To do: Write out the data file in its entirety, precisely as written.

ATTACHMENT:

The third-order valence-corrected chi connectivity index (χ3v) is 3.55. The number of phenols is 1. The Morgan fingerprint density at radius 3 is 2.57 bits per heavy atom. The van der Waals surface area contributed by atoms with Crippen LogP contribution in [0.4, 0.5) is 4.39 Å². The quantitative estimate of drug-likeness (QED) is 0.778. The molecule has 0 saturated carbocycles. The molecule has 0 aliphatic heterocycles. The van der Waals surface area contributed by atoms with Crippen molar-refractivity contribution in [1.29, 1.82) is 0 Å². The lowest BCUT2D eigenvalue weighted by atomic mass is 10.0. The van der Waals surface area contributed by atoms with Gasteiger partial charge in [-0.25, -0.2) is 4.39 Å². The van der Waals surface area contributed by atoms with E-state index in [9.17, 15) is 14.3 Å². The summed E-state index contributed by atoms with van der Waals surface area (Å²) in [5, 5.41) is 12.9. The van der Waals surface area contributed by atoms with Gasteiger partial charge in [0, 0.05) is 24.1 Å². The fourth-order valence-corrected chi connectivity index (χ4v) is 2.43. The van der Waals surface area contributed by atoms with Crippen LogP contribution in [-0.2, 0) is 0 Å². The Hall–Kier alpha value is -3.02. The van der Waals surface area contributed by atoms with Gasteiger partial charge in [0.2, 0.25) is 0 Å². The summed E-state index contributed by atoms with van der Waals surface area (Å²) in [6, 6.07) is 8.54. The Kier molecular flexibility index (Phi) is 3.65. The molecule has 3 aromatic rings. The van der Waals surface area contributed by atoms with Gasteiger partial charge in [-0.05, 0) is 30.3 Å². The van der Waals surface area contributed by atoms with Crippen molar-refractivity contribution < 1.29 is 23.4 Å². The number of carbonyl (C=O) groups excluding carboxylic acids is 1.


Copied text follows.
The third-order valence-corrected chi connectivity index (χ3v) is 3.55. The number of phenols is 1. The Morgan fingerprint density at radius 3 is 2.57 bits per heavy atom. The van der Waals surface area contributed by atoms with Crippen LogP contribution in [0.4, 0.5) is 4.39 Å². The quantitative estimate of drug-likeness (QED) is 0.778. The molecule has 0 saturated carbocycles. The molecule has 0 aliphatic heterocycles. The van der Waals surface area contributed by atoms with Crippen molar-refractivity contribution in [1.29, 1.82) is 0 Å². The lowest BCUT2D eigenvalue weighted by atomic mass is 10.0. The van der Waals surface area contributed by atoms with Gasteiger partial charge in [-0.25, -0.2) is 4.39 Å². The van der Waals surface area contributed by atoms with E-state index in [9.17, 15) is 14.3 Å². The summed E-state index contributed by atoms with van der Waals surface area (Å²) in [5, 5.41) is 12.9. The van der Waals surface area contributed by atoms with Gasteiger partial charge in [0, 0.05) is 24.1 Å². The fourth-order valence-corrected chi connectivity index (χ4v) is 2.43. The van der Waals surface area contributed by atoms with Crippen LogP contribution in [-0.2, 0) is 0 Å². The Hall–Kier alpha value is -3.02. The van der Waals surface area contributed by atoms with Gasteiger partial charge in [0.2, 0.25) is 0 Å². The summed E-state index contributed by atoms with van der Waals surface area (Å²) in [6, 6.07) is 8.54. The Kier molecular flexibility index (Phi) is 3.65. The molecule has 3 aromatic rings. The van der Waals surface area contributed by atoms with Gasteiger partial charge in [-0.05, 0) is 30.3 Å². The van der Waals surface area contributed by atoms with Crippen molar-refractivity contribution < 1.29 is 23.4 Å². The number of carbonyl (C=O) groups excluding carboxylic acids is 1.